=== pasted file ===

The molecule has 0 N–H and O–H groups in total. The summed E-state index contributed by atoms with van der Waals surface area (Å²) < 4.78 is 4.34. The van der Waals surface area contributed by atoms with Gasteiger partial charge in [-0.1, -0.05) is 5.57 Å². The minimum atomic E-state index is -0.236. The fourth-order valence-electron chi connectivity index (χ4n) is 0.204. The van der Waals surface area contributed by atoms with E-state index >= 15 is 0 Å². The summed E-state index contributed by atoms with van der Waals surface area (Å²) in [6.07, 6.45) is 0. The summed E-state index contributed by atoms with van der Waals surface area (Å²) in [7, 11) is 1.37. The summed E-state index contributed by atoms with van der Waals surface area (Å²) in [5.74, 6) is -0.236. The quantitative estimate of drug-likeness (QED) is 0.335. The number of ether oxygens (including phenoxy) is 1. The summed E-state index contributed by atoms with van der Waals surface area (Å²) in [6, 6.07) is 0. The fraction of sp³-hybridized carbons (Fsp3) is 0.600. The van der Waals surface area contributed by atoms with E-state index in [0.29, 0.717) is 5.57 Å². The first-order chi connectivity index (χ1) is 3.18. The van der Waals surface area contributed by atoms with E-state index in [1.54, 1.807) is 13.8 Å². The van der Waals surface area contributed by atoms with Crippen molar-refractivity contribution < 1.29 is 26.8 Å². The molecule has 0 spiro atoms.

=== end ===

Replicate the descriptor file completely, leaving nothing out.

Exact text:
The molecule has 0 N–H and O–H groups in total. The summed E-state index contributed by atoms with van der Waals surface area (Å²) < 4.78 is 4.34. The van der Waals surface area contributed by atoms with Gasteiger partial charge in [-0.1, -0.05) is 5.57 Å². The minimum atomic E-state index is -0.236. The fourth-order valence-electron chi connectivity index (χ4n) is 0.204. The van der Waals surface area contributed by atoms with E-state index >= 15 is 0 Å². The summed E-state index contributed by atoms with van der Waals surface area (Å²) in [6.07, 6.45) is 0. The summed E-state index contributed by atoms with van der Waals surface area (Å²) in [7, 11) is 1.37. The summed E-state index contributed by atoms with van der Waals surface area (Å²) in [5.74, 6) is -0.236. The quantitative estimate of drug-likeness (QED) is 0.335. The number of ether oxygens (including phenoxy) is 1. The summed E-state index contributed by atoms with van der Waals surface area (Å²) in [6, 6.07) is 0. The fraction of sp³-hybridized carbons (Fsp3) is 0.600. The van der Waals surface area contributed by atoms with E-state index in [0.29, 0.717) is 5.57 Å². The first-order chi connectivity index (χ1) is 3.18. The van der Waals surface area contributed by atoms with E-state index in [1.54, 1.807) is 13.8 Å². The van der Waals surface area contributed by atoms with Crippen molar-refractivity contribution < 1.29 is 26.8 Å². The molecule has 0 spiro atoms.